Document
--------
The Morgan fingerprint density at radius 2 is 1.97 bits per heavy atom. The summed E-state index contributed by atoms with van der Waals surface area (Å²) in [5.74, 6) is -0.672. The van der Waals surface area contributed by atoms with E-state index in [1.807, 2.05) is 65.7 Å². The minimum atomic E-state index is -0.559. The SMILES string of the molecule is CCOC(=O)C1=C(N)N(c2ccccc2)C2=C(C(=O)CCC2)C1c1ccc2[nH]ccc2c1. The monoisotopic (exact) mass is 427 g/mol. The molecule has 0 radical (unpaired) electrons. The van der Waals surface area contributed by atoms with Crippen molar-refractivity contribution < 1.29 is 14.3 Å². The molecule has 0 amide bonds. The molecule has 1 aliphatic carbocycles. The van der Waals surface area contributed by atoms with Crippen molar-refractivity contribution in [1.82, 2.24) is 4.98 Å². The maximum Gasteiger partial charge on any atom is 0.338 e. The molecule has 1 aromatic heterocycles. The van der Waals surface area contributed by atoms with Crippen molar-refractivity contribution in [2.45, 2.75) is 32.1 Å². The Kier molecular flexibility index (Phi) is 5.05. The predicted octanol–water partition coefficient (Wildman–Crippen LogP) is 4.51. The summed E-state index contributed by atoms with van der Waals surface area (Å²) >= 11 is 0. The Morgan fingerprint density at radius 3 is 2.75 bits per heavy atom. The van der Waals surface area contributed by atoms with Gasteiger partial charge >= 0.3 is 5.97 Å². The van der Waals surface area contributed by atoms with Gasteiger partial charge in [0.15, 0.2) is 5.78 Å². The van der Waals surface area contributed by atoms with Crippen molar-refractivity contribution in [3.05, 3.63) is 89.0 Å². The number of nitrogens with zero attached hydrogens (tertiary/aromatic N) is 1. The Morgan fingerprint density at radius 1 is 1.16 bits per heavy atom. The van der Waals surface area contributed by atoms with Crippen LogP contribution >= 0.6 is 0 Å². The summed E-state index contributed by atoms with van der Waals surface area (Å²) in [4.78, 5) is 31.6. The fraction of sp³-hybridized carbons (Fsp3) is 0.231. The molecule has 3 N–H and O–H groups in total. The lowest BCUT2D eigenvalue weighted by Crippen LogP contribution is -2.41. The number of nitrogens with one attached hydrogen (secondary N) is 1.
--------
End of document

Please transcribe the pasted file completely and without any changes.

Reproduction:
The Morgan fingerprint density at radius 2 is 1.97 bits per heavy atom. The summed E-state index contributed by atoms with van der Waals surface area (Å²) in [5.74, 6) is -0.672. The van der Waals surface area contributed by atoms with E-state index in [1.807, 2.05) is 65.7 Å². The minimum atomic E-state index is -0.559. The SMILES string of the molecule is CCOC(=O)C1=C(N)N(c2ccccc2)C2=C(C(=O)CCC2)C1c1ccc2[nH]ccc2c1. The monoisotopic (exact) mass is 427 g/mol. The molecule has 0 radical (unpaired) electrons. The van der Waals surface area contributed by atoms with Crippen molar-refractivity contribution < 1.29 is 14.3 Å². The molecule has 0 amide bonds. The molecule has 1 aliphatic carbocycles. The van der Waals surface area contributed by atoms with Crippen molar-refractivity contribution in [1.82, 2.24) is 4.98 Å². The maximum Gasteiger partial charge on any atom is 0.338 e. The molecule has 1 aromatic heterocycles. The van der Waals surface area contributed by atoms with Crippen molar-refractivity contribution in [2.45, 2.75) is 32.1 Å². The Kier molecular flexibility index (Phi) is 5.05. The predicted octanol–water partition coefficient (Wildman–Crippen LogP) is 4.51. The summed E-state index contributed by atoms with van der Waals surface area (Å²) >= 11 is 0. The Morgan fingerprint density at radius 3 is 2.75 bits per heavy atom. The van der Waals surface area contributed by atoms with Gasteiger partial charge >= 0.3 is 5.97 Å². The van der Waals surface area contributed by atoms with Gasteiger partial charge in [0.15, 0.2) is 5.78 Å². The van der Waals surface area contributed by atoms with Crippen molar-refractivity contribution in [3.05, 3.63) is 89.0 Å². The number of nitrogens with zero attached hydrogens (tertiary/aromatic N) is 1. The Morgan fingerprint density at radius 1 is 1.16 bits per heavy atom. The van der Waals surface area contributed by atoms with Crippen LogP contribution >= 0.6 is 0 Å². The summed E-state index contributed by atoms with van der Waals surface area (Å²) in [4.78, 5) is 31.6. The fraction of sp³-hybridized carbons (Fsp3) is 0.231. The molecule has 3 N–H and O–H groups in total. The lowest BCUT2D eigenvalue weighted by Crippen LogP contribution is -2.41. The number of nitrogens with one attached hydrogen (secondary N) is 1.